Weird things start to happen when you stare into someone’s eyes for 10 minutes
The sensation can include feeling like the world is unreal, memory loss, and odd perceptual experiences, such as seeing the world in black and white.
18 August 2015
A psychologist based in Italy says he has found a simple way to induce in healthy people an altered state of consciousness – simply get two individuals to look into each other’s eyes for 10 minutes while they are sitting in a dimly lit room. The sensations that ensue resemble mild “dissociation” – a rather vague psychological term for when people lose their normal connection with reality. It can include feeling like the world is unreal, memory loss, and odd perceptual experiences, such as seeing the world in black and white.
Giovanni Caputo recruited 20 young adults (15 women) to form pairs. Each pair sat in chairs opposite each other, one metre apart, in a large, dimly lit room. Specifically, the lighting level was 0.8 lx, which Caputo says “allowed detailed perception of the fine face traits but attenuated colour perception.” The participants’ task was simply to stare into each other’s eyes for 10 minutes, all the while maintaining a neutral facial expression. A control group of a further 20 participants also sat in a dimly lit room in pairs, but their chairs faced the wall and they stared at the wall. Beforehand both groups were told that the study was going to involve a “meditative experience with eyes open.”
When the 10 minutes were over the participants filled out three questionnaires: the first was an 18-item test of dissociative states; the other two asked questions about their experience of the other person’s face (or their own face if they were in the control group).
The participants in the eye-staring group said they’d had a compelling experience unlike anything they’d felt before. They also scored higher on all three questionnaires than the control group. On the dissociative states test, they gave the strongest ratings to items related to reduced colour intensity, sounds seeming quieter or louder than expected, becoming spaced out, and time seeming to drag on. On the strange-face questionnaire, 90 per cent of the eye-staring group agreed that they’d seen some deformed facial traits, 75 per cent said they’d seen a monster, 50 per cent said they saw aspects of their own face in their partner’s face, and 15 per cent said they’d seen a relative’s face.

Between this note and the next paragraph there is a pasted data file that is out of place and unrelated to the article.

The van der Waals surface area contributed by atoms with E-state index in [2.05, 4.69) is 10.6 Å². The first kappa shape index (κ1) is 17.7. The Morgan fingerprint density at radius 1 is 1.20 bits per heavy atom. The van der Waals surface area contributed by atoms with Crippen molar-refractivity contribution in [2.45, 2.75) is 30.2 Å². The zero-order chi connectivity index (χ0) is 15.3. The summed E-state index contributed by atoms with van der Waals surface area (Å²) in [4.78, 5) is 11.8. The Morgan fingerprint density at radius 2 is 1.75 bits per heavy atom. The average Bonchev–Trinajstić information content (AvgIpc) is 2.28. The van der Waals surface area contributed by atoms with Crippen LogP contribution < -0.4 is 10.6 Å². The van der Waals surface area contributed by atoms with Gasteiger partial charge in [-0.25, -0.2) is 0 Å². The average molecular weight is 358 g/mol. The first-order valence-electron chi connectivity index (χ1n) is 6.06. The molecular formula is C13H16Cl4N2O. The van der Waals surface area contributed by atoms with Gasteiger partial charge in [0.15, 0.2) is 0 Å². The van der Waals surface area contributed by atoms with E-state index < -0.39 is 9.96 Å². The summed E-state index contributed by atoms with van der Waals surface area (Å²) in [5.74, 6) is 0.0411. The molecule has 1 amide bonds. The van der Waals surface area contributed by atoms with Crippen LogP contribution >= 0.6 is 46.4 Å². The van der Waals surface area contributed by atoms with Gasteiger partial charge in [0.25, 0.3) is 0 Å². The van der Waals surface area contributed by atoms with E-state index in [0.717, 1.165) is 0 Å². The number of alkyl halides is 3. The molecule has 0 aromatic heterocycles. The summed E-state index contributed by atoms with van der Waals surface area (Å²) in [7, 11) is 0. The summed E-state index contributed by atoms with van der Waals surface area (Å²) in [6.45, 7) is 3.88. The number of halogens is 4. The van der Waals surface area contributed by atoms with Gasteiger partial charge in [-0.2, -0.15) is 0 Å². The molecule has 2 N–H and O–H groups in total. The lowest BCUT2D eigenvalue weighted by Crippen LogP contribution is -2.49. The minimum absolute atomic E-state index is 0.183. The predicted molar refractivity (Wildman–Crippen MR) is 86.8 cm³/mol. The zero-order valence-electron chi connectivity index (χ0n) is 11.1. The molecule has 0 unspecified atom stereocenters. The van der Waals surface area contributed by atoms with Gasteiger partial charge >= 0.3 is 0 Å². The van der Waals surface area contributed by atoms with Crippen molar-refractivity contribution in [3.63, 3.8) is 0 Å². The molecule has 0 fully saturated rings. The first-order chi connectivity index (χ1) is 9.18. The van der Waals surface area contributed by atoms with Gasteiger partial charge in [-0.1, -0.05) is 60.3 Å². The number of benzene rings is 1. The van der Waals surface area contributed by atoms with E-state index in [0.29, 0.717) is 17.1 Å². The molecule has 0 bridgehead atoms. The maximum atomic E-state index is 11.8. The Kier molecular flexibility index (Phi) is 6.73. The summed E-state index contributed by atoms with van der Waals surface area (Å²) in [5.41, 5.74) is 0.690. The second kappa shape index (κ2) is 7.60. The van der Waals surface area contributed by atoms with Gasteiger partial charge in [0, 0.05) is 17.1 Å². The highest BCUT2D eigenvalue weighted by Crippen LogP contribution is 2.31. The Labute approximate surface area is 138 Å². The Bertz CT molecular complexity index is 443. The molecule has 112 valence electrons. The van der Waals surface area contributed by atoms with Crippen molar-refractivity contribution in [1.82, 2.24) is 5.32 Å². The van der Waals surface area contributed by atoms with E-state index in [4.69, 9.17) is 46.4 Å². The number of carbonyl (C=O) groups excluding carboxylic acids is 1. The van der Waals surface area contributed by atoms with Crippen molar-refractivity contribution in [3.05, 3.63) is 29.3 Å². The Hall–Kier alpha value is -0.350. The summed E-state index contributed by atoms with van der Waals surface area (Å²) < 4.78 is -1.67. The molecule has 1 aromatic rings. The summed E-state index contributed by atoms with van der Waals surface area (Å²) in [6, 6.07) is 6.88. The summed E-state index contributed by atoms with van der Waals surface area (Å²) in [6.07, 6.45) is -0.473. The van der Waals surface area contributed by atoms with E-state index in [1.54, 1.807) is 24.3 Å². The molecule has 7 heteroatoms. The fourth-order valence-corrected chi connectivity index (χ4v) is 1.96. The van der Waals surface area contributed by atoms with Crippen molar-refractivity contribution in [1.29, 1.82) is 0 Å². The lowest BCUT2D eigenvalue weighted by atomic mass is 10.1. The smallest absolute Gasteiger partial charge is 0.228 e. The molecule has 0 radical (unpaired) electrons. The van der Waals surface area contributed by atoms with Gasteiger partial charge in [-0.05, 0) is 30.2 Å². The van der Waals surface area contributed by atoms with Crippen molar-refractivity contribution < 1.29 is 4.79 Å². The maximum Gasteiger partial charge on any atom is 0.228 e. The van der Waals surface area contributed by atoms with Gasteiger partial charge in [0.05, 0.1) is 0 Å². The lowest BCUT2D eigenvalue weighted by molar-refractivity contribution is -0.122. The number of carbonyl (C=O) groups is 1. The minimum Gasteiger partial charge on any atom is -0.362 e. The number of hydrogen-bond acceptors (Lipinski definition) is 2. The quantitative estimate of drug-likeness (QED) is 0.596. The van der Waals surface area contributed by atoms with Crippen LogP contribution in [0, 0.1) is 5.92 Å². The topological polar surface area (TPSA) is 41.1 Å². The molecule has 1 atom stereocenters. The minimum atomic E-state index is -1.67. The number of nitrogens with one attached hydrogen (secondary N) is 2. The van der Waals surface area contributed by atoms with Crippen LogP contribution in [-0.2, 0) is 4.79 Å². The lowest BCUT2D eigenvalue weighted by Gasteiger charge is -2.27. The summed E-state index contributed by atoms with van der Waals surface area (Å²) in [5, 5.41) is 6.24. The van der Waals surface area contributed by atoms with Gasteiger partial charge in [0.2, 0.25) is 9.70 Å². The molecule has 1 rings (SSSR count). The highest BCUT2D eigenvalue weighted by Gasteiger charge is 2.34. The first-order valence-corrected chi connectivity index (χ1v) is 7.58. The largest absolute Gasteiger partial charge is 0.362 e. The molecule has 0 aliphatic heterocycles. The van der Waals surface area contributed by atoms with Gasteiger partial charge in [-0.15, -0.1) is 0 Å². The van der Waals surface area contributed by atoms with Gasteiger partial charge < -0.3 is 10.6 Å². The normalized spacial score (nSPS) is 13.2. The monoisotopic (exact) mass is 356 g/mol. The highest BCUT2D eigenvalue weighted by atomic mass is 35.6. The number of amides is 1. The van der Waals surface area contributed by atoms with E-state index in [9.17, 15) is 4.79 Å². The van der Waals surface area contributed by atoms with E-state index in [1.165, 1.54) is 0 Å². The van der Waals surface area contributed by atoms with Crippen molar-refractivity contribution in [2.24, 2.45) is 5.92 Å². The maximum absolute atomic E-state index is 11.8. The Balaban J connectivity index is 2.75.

Caputo thinks the facial hallucinations are a kind of rebound effect, as the participants in the eye-staring group returned to “reality” after dissociating. This is largely speculation and he admits that the study should be considered preliminary. I’d also highlight that while it’s true the eye-staring group scored higher than controls on dissociative states, they didn’t score any of the items on the scale higher than 2.45, on average, on a five-point scale (where 0 is “not at all” and 5 would be “extremely”).
Another methodological issue is that we don’t know what the crucial elements of the eye-staring exercise were for inducing the described effects (nor why they had these effects). We can infer that low lighting was not the only important element because the control group sat in the same dim room. However, they were free to shift their gaze around, unlike the eye-starers who had to maintain their gaze on their partner’s eyes.
Other clues come from prior research by Caputo and others. These studies found that simply staring at a dot on the wall for a prolonged duration can induce dissociative-like states, as can staring at one’s own face in the mirror (an exercise nicknamed the “strange-face-in-the-mirror illusion“). However, staring into another person’s eyes might be the most effective dissociation-inducing exercise yet. Comparing the questionnaire scores in the current study with those reported in his past research, Caputo says that what he calls “interpersonal gazing” has a more powerful dissociative effect than staring into a mirror.
Caputo, G. (2015). Dissociation and hallucinations in dyads engaged through interpersonal gazing Psychiatry Research, 228 (3), 659-663 DOI: 10.1016/j.psychres.2015.04.050